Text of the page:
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LEWISTON

What’s in a Name: Libbey Libbey Forum was donated to Bates by Lewiston textile mill owner W. Scott Libbey.

The 20I8 Great Falls Balloon Festival was the region’s 26th.

COURTESY PAUL LIBBEY

BATES IN BRIEF FALL 20I8

When It’s Libbee, Libbey, Libbe English originally, the name in America has been spelled Libby, Libbey, Libbee, Libbe, Lebby, Lebbey, Lebbee, and Lebbe. Big Break Born in 1851, W. Scott Libbey started off as a self-taught telegraph operator, and he made the news when he took 6,000 words of Morse code — tens of thousands of electric dots and dashes — without requesting a “break,” or a request for the sender to repeat a word. He Who Hews A Lewiston mill owner, Libbey also owned the Lewiston & Auburn Electric Light Co., built a hydropower dam above Lewiston’s Great Falls, and founded an electric railroad line, the Portland-Lewiston Interurban. Libbey “practically hews the fortune out of the very town in which he began,” said Americana. Libbey Legacy Libbey, who died in 1914, sent three of his four children to Bates, and many descendants are Bates grads. Libbey’s grandson Paul, now in his 90s, is a trustee emeritus who lives in Lewiston. The family’s mausoleum is at Riverside Cemetery near campus. Society’s Sake Dedicated on Oct. 1, 1909, Libbey Forum created space for the college’s three literary societies as well as the YMCA and YWCA. Today, the building houses two offices, Student Financial Services and the Registrar. Hit the Bricks The 1917 Bates Catalog said the new building was “probably the most solid and substantial structure in Lewiston.” Train of Thought After announcing his intention to give Bates a building, Libbey traveled widely, studying possible designs. While it’s been said that Libbey Forum was intentionally designed to resemble a train station, that’s probably apocryphal. It was modern for its time, yet in keeping with early-1900s buildings with large interior spaces, such as schools and, yes, train stations.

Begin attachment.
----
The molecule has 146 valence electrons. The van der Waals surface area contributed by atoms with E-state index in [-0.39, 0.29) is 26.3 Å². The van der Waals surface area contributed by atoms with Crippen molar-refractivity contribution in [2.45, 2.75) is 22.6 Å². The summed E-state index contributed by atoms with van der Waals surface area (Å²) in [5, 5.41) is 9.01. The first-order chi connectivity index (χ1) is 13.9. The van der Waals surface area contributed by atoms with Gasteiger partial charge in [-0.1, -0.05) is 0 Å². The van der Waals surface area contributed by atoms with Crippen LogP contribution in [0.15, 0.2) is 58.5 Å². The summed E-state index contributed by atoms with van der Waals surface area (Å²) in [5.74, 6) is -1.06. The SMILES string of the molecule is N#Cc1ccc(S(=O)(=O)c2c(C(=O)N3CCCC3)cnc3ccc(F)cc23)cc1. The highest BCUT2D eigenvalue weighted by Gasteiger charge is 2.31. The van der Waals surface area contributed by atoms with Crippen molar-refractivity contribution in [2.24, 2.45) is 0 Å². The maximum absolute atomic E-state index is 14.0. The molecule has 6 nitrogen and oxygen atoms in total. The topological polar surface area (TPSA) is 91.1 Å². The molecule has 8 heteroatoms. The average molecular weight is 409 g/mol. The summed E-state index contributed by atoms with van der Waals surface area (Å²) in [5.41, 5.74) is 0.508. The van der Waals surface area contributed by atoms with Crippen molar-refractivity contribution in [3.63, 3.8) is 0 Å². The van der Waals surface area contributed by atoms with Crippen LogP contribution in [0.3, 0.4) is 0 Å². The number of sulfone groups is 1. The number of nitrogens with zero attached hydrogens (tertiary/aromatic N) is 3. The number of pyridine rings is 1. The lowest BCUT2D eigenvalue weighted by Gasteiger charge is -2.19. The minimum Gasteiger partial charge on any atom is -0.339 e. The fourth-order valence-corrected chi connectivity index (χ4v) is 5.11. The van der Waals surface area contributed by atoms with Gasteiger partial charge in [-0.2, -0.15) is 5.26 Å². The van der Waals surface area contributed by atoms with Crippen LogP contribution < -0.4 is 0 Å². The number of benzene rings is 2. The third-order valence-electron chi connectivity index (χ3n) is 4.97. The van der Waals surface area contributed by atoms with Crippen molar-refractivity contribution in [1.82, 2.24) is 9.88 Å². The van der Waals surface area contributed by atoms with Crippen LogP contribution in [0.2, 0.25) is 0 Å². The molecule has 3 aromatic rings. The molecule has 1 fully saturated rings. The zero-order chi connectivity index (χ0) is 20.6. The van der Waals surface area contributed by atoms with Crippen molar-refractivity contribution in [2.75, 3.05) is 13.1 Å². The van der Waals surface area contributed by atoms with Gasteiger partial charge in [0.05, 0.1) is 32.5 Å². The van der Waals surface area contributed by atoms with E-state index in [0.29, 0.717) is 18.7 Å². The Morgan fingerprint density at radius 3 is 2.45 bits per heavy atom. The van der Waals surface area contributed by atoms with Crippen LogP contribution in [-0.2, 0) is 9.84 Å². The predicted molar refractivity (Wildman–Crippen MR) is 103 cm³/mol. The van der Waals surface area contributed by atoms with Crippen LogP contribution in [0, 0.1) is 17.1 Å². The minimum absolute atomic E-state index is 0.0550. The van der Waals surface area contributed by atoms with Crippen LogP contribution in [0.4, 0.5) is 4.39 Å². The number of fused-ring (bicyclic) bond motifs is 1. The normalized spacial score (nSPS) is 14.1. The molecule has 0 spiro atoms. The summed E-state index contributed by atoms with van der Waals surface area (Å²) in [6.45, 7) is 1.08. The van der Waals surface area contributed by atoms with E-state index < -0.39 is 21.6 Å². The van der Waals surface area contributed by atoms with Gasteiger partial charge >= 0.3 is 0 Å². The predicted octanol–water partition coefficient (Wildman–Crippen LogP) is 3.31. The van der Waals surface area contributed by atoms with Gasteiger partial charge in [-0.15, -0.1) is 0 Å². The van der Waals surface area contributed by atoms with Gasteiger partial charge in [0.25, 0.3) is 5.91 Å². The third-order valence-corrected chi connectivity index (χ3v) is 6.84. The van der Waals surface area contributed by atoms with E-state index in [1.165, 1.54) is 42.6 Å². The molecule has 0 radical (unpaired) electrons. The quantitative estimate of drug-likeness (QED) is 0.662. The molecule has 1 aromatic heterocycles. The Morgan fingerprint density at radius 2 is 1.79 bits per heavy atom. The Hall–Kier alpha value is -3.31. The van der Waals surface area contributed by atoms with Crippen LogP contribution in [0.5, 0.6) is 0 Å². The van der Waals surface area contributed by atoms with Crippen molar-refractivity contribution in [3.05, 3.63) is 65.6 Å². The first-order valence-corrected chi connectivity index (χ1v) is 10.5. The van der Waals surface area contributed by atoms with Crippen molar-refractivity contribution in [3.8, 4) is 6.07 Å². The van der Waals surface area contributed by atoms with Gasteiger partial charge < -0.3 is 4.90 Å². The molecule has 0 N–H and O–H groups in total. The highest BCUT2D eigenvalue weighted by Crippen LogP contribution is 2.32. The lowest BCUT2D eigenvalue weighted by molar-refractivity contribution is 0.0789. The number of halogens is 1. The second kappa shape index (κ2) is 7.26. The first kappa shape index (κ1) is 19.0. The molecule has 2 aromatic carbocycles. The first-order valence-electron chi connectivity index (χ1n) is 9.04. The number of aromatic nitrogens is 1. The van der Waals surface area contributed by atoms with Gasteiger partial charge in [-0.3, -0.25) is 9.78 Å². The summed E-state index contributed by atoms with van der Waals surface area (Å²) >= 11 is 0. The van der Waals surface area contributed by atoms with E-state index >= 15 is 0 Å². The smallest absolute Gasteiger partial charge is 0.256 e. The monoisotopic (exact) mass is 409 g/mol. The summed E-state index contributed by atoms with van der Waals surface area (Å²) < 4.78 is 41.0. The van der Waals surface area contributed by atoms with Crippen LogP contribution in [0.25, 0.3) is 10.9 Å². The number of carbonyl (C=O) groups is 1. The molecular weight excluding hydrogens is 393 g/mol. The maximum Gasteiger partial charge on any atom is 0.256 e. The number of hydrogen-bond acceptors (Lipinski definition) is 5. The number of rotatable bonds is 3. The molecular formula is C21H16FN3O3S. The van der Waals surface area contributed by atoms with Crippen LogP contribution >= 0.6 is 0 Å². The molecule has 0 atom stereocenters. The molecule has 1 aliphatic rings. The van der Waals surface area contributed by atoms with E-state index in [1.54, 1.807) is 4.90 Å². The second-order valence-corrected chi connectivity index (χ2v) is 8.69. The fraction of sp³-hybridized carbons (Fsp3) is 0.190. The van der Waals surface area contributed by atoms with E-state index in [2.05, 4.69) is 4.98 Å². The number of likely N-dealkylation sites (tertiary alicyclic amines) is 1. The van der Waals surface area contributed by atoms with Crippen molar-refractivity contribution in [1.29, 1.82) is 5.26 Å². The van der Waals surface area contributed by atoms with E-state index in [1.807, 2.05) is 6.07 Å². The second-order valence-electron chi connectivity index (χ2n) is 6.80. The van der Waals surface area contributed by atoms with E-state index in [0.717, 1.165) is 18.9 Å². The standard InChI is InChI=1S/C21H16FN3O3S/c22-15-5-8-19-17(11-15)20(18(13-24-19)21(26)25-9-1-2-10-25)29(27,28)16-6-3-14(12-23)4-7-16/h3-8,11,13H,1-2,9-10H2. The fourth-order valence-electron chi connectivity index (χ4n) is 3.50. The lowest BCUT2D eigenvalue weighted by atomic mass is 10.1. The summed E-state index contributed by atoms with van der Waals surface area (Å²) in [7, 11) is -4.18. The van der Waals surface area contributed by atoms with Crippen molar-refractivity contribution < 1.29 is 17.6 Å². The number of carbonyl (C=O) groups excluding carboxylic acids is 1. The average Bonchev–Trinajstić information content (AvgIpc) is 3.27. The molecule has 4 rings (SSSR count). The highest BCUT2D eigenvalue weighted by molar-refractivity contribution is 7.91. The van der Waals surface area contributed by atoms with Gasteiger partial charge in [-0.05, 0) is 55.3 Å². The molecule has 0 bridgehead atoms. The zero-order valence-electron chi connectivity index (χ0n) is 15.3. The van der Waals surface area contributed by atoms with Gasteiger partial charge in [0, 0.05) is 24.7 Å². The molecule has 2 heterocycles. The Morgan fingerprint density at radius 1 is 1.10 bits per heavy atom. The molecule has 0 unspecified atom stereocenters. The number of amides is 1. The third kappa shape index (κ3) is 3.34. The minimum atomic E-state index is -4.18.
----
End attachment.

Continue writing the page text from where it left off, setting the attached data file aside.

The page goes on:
Right: A distinctive Bates building, Libbey Forum features a Romanesque entrance and hipped roof.

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Fall 2018

JAY BURNS

Right top: W. Scott Libbey poses with his son W. Scott Jr. in 1911.

Isuken Food Truck, selling fresh local food and Somali Bantu cuisine, opened in September.

Profile for Bates College

Bates Magazine, Fall 2018  

The issue's cover story looks at Bates alumni and their cool Antarctic doings. The photo, by Billy Collins ’14, shows an equipment operator...

Bates Magazine, Fall 2018  

The issue's cover story looks at Bates alumni and their cool Antarctic doings. The photo, by Billy Collins ’14, shows an equipment operator...